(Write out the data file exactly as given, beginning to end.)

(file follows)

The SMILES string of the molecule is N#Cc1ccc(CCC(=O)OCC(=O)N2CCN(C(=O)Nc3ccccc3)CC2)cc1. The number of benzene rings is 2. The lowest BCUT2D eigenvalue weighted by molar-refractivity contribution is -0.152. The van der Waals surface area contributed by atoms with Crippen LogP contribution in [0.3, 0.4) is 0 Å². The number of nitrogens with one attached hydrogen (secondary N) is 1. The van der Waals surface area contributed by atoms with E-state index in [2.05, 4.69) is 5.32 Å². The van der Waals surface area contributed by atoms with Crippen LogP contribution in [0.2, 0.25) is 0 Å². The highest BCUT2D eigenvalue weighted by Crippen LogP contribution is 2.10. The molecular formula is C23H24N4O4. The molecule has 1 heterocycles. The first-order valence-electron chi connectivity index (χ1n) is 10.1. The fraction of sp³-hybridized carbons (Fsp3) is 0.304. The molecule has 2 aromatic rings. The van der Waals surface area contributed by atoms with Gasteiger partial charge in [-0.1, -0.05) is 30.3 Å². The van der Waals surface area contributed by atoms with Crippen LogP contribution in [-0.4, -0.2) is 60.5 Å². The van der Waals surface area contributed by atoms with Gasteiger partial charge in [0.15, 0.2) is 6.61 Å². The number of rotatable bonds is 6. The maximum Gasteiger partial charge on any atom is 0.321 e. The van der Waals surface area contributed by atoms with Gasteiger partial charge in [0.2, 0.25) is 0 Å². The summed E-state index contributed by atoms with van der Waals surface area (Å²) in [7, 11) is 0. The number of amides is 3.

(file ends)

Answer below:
The SMILES string of the molecule is N#Cc1ccc(CCC(=O)OCC(=O)N2CCN(C(=O)Nc3ccccc3)CC2)cc1. The number of benzene rings is 2. The lowest BCUT2D eigenvalue weighted by molar-refractivity contribution is -0.152. The van der Waals surface area contributed by atoms with Crippen LogP contribution in [0.3, 0.4) is 0 Å². The number of nitrogens with one attached hydrogen (secondary N) is 1. The van der Waals surface area contributed by atoms with E-state index in [2.05, 4.69) is 5.32 Å². The van der Waals surface area contributed by atoms with Crippen LogP contribution in [0.2, 0.25) is 0 Å². The highest BCUT2D eigenvalue weighted by Crippen LogP contribution is 2.10. The molecular formula is C23H24N4O4. The molecule has 1 heterocycles. The first-order valence-electron chi connectivity index (χ1n) is 10.1. The fraction of sp³-hybridized carbons (Fsp3) is 0.304. The molecule has 2 aromatic rings. The van der Waals surface area contributed by atoms with Gasteiger partial charge in [-0.1, -0.05) is 30.3 Å². The van der Waals surface area contributed by atoms with Crippen LogP contribution in [-0.4, -0.2) is 60.5 Å². The van der Waals surface area contributed by atoms with Gasteiger partial charge in [0.15, 0.2) is 6.61 Å². The number of rotatable bonds is 6. The maximum Gasteiger partial charge on any atom is 0.321 e. The van der Waals surface area contributed by atoms with Gasteiger partial charge in [0.2, 0.25) is 0 Å². The summed E-state index contributed by atoms with van der Waals surface area (Å²) in [7, 11) is 0. The number of amides is 3.